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A recent story in the Bangor Daily News touted $650 million in investments that are slated for the central Maine town of Skowhegan. Town and economic leaders have made clear that the investments in Skowhegan are the result of years — decades, in some cases — of planning and persistence in the face of economic adversity.
Skowhegan, a community of about 8,600 people on the Kennebec River in Somerset County, is expected to see $650 million worth of investments in the next three years, the BDN reported. The bulk of that investment — $418 million — is money that Sappi plans to put into its Somerset Mill. The mill makes packaging and specialty papers. Demand for these products has surged, and production at the mill will increase significantly with the planned investments.
Another major employer, New Balance, plans to spend an estimated $65 million to expand its operations with a 120,000-square-foot addition to its factory that would bring 200 jobs to Skowhegan.
Last month, the town and Consolidated Communications were awarded nearly $9 million by the Maine Connectivity Authority to expand broadband access to Skowhegan and the neighboring communities of Canaan, Cornville and part of Madison. It was the authority’s largest grant.
What lessons does Skowhegan offer to other communities that are working to grow their economies and populations?
Jeff Hewett, Skowhegan’s director of economic and community development, offered three general pieces of advice. One is to have a lot of people involved, “not just the core group that does everything,” he told the BDN editorial board. You need lots of people with lots of ideas and energy to carry visions and projects to fruition.
Number two is to have many visions and plans, to see how they interact and overlap and to be flexible when one thing doesn’t work out.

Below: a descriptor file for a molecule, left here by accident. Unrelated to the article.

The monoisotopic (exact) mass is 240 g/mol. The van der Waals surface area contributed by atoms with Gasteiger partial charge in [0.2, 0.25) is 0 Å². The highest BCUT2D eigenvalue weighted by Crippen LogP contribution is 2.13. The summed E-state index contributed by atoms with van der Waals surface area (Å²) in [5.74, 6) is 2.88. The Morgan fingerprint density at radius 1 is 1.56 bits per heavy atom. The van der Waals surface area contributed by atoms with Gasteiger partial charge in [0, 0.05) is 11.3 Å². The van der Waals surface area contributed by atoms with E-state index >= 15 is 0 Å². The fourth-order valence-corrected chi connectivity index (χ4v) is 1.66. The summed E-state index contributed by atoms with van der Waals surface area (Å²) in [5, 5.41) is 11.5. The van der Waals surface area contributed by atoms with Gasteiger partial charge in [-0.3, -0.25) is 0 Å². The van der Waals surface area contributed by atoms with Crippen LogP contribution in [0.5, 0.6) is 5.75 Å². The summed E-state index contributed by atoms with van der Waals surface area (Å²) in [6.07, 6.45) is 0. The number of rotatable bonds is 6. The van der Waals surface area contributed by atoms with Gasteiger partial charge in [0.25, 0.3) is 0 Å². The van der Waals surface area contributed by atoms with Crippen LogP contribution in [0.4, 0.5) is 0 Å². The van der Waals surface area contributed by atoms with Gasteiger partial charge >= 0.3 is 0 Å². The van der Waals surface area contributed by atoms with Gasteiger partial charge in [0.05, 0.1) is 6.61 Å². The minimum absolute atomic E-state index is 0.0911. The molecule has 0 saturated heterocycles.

Perhaps the most important thing is patience and perseverance.
“You’ve got to be in this for the long haul,” Hewett said. “You’re going to have years when nothing happens, and then there will be times when it seems everything is happening.”
Hailey Howard, the executive director of the Skowhegan Regional Chamber of Commerce echoed many of these points, especially the need to have lots of people — with varying perspectives — involved in economic development work. “It is important to hear different opinions,” she said, even the opinions of those who may oppose some projects or who don’t want to see changes in their community.
Howard also emphasized that pursuing a mix of small and large projects is critical because success on the smaller projects can sustain momentum toward larger goals, which can take years to come to fruition.
Hewett pointed out how the installation of streetlights and construction of parking spaces in town has been tied in with the development of recreational trails that are part of a larger riverfront park project that is gaining momentum.
Howard grew up in Skowhegan and left the region for college and the state for graduate school. However, she said, she always knew she’d be back.
“I believe in this community,” she said, adding that she believes a lot more growth can happen, which will make the town even more inviting for young people.
“It feels good, as someone who grew up here, to be involved in the change that is happening,” Howard said.
There is no simple answer to small town economic development, and sadly, Skowhegan suffered a loss this week with a fire at a production facility for Gifford’s Famous Ice Cream, which is headquartered in the town. But even when there are challenges and loss, recent success in securing some big investments in the Skowhegan area offers hope and a roadmap that other communities may follow.